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New Haywood sheriff pledges modern, professional leadership

fr haywoodsheriffThere’s a new sheriff in town.

Greg Christopher, a 51-year-old former lieutenant in the N.C. State Patrol, assumed the role of top lawman in Haywood County this week.


The position was left vacant by retired Sheriff Bobby Suttles, who served just four years in the post. Christopher was chosen as the new sheriff by Haywood County Democratic Party leaders during the weekend and was affirmed by county commissioners Monday. He received two standing ovations from a room full of supporters and sheriff’s deputies after the commissioners unanimously approved his nomination.

Christopher thanked Democratic leaders for their vote of confidence and assured people that he takes his responsibility to protect Haywood County citizens and his employees “very, very seriously.”

“I will do my best to do my job to take care of these men and women,” Christopher said.

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Suttles retired with two years left of his term. Suttles was a Democrat, and that meant the job of picking a replacement was up to the party bosses.

“We believe Mr. Christopher is highly worthy and a great candidate for this office,” said Janie Benson, chairwoman of the Haywood Democratic Party.

Chief Deputy Larry Bryson, second-in-command under Suttles, was also vying for the nomination. He got 32 votes, while Christopher got 104.

Christopher wasted no time his first day as sheriff, beginning the swearing-in of all the current deputies, which must be done with each change in leadership; an equipment inventory, and meeting with county leaders.

Christopher named Jeff Haynes, a detective with the Waynesville Police Department, as his chief deputy. Earlier in his career, Haynes worked for the sheriff’s office and rose to the rank of lieutenant before joining Waynesville’s force, first as a patrol officer and then a detective.

“Haynes is extremely credible and professional,” Christopher said. “I’m really glad to have him as the chief deputy.”

Based on feedback from residents, Christopher said there are three key areas he would like to focus on during the onset of his administration: the professionalism of the office, customer service and collaboration with other law enforcement agencies — including police from Maggie Valley, Clyde, Canton and Waynesville, as well as state law enforcement agencies.

Picking Haynes as his right-hand man could help on that front.

“Obviously, that would only increase the level of communication between the two agencies, by having somebody down there that was a member of this agency,” Waynesville Police Chief Bill Hollingsed said. “(Haynes) has developed some very, very good relationships with people in both agencies.”

Hollingsed said the sheriff’s office is lucky to have Haynes as the second-in-command.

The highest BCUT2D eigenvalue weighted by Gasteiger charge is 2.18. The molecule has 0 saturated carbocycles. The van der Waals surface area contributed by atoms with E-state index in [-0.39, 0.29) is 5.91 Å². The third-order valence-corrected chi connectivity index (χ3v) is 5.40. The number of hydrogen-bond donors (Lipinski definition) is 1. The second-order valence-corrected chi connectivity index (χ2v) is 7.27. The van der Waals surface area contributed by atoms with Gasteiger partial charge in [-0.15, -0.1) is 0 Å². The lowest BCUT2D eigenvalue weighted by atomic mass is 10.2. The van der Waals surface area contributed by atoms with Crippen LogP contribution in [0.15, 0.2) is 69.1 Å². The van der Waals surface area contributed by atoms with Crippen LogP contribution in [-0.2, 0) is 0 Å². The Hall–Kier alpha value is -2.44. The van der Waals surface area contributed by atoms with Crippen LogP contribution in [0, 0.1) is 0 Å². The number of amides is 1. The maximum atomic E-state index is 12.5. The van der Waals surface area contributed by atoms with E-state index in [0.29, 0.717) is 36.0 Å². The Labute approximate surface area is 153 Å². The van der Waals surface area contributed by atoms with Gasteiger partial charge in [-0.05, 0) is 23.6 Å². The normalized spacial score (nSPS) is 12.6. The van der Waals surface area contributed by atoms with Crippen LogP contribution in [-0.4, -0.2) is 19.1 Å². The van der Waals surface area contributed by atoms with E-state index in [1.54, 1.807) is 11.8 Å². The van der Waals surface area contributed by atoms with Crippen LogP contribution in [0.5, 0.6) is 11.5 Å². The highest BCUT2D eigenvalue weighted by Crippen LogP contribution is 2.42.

“Jeff Haynes is a very experienced officer. He has lots of years not only at the Waynesville police department but also lots of experience in operations and administration at the sheriff’s office,” Hollingsed said.

Another change Christopher wants to implement is indeed an administrative one: expanding reception hours at the office.

“We’re going to try to improve so that more people have access rather than the 9-5 they have now,” Christopher said.

He would also like to start staffing the substation in Canton.

In the longer term, the new sheriff wants to increase the deputy force from its current five per shift. He said five deputies per shift to patrol a county as geographically large as Haywood with a population of 60,000 is too little coverage. That equates to one deputy per 12,000 residents at any given time.

“I want to substantially increase that number because our county is so large,” he said. “We want to work on getting more deputies onto the road.”

Christopher plans to meet with local school officials about posting deputies in more schools, as well.

He also wants to look at the equipment used by deputies and make sure each has a vehicle equipped with a laptop — called a mobile data terminal and used to access criminal and state databases — as well as mounted cameras.

Christopher even indicated he’d like to provide drug rehabilitation and outreach services through the sheriff’s office.

Christopher said he believes drug abuse is at the root of the county’s crime problem and can be linked to many robberies, break-ins and other property crimes menacing local residents.

A prescription drug epidemic has begun to surpass meth as the biggest drug scourge in the county and is taking lives through overdoses.

“Meth is still a huge problem in Haywood County,” Christopher said. “But prescription drugs are also a real issue that we are going to attack.”

Also, as a method to track down suspects and wanted criminals, warn the public about scams and collect crime tips from citizen, Christopher will have the sheriff’s office utilize social media like Twitter and Facebook. There, the agency will post surveillance videos, issue alerts and interact with citizens.

Christopher also indicated that he plans on running again in two years, and that this post is no short stint for him.

“This is a long-term commitment for me,” Christopher said. “As native of the county, I want to give back.”

Republican Bill Wilke, who ran for sheriff two years ago, has already announced his intentions to run again in two years, when the sheriff’s position is officially up for election by county voters.

Christopher will earn $74,285 a year as sheriff — the same amount as former Sheriff Bobby Suttles. The salaries of sheriffs in comparable counties are between $80,000 and $85,000, Mark Swanger, chairman of the county board of commissioners said.

“He specifically asked that it not be increased,” Swanger said.

Staff writers Caitlin Bowling and Becky Johnson contribute to this article.

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